Purpose: Upper Respiratory Infections (URIs) are the most common presenting complaint to urgent care centers across the United States. Regardless of etiology or provider specialty, antibiotics are prescribed 60% of the time for the treatment of URIs, contributing to drug resistant respiratory organisms which often provide clinical management challenges for patients and their providers. These practices impact patient outcomes, quality of care, antimicrobial resistance, and economics in community and hospital settings. Chart reviews at a local urgent care company revealed similar practices among providers. Differences in provider type, knowledge base, confidence, practice experiences, and the lack of company adopted treatment guidelines were noted to be probable contributors. As a result, a quality improvement project was implemented to promote quality, evidenced based care in the management of patients with upper respiratory infections.

Methods: A multimodal intervention combining provider consensus meetings, clinical guideline review and development, use of clinical pathways, prescriber feedback and audit, and patient education was implemented at two urgent care centers to reduce the rate of antibiotic prescribing for URIs. Antibiotic prescribing rates for the baseline and intervention periods were obtained through the review of 273 patient charts with diagnoses of URI, nasopharyngitis, bronchitis, and sinusitis for each respective period and compared. Clinical guideline adherence rates were also captured and analyzed for this intervention.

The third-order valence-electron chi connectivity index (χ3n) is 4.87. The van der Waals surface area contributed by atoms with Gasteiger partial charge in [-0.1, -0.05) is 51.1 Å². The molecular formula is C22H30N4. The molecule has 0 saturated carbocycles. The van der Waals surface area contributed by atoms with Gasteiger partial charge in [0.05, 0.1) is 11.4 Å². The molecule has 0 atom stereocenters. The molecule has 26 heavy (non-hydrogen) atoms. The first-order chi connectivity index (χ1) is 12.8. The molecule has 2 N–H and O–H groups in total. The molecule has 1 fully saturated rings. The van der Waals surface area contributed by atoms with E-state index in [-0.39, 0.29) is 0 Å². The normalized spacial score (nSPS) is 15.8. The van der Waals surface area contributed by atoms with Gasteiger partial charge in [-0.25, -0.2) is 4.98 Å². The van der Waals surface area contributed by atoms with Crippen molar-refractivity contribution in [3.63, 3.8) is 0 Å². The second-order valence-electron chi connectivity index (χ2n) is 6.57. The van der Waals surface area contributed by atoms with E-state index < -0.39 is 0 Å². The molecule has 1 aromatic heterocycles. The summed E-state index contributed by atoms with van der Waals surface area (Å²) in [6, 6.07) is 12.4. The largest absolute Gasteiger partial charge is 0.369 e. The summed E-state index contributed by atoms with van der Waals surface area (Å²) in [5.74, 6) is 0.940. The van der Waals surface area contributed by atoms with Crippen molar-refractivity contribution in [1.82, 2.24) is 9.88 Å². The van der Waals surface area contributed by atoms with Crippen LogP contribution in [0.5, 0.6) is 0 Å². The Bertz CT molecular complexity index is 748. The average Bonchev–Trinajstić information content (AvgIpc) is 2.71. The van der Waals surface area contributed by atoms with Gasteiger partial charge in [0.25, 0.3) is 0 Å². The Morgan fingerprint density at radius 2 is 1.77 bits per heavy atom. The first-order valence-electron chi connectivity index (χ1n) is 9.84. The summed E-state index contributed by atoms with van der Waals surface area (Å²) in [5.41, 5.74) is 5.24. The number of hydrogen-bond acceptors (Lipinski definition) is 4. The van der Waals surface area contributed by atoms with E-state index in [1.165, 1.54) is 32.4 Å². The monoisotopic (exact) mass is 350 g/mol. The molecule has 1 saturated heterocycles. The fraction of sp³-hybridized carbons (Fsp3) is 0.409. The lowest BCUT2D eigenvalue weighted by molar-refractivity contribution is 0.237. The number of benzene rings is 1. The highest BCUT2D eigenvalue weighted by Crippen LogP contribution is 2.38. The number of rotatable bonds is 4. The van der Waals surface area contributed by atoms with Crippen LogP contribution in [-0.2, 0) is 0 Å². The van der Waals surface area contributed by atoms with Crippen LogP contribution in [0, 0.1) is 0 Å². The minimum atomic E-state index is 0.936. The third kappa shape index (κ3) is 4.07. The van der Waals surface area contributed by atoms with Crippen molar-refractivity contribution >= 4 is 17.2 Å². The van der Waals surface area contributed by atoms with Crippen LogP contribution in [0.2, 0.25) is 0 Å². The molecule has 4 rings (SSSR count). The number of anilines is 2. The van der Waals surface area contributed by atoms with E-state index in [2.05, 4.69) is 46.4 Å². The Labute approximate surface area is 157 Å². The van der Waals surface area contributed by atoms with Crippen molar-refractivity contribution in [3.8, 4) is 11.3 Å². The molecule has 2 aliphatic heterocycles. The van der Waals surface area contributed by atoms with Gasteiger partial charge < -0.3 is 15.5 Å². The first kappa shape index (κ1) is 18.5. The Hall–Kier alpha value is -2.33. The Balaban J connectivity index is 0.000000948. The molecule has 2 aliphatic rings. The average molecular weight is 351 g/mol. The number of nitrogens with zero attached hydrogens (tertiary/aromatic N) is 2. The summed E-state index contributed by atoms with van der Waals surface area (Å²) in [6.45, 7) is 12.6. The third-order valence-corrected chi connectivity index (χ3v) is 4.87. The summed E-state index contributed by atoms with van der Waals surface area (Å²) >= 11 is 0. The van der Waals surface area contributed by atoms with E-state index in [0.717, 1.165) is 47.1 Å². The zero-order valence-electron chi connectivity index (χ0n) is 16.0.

Results: Evaluation of 273 patient encounters with diagnoses of URI, sinusitis and bronchitis during the intervention period demonstrated a 56.8% reduction in the prescribing rate of antibiotics (CI 95%, p <0.00) and an 87.2% rate of compliance with the adopted clinical guidelines (CI 95%, p < 0.00).

Conclusion: Antibiotic prescribing for common URI diagnoses was significantly reduced at two urgent care centers through the implementation of multimodal strategies targeting providers and patients. Such an approach could enhance compliance with URI evidence-based practice guidelines in the outpatient setting resulting in the judicious use of antibiotics.

Keywords:
antibiotic use; upper respiratory infections; urgent care
Repository Posting Date:
14-Jul-2017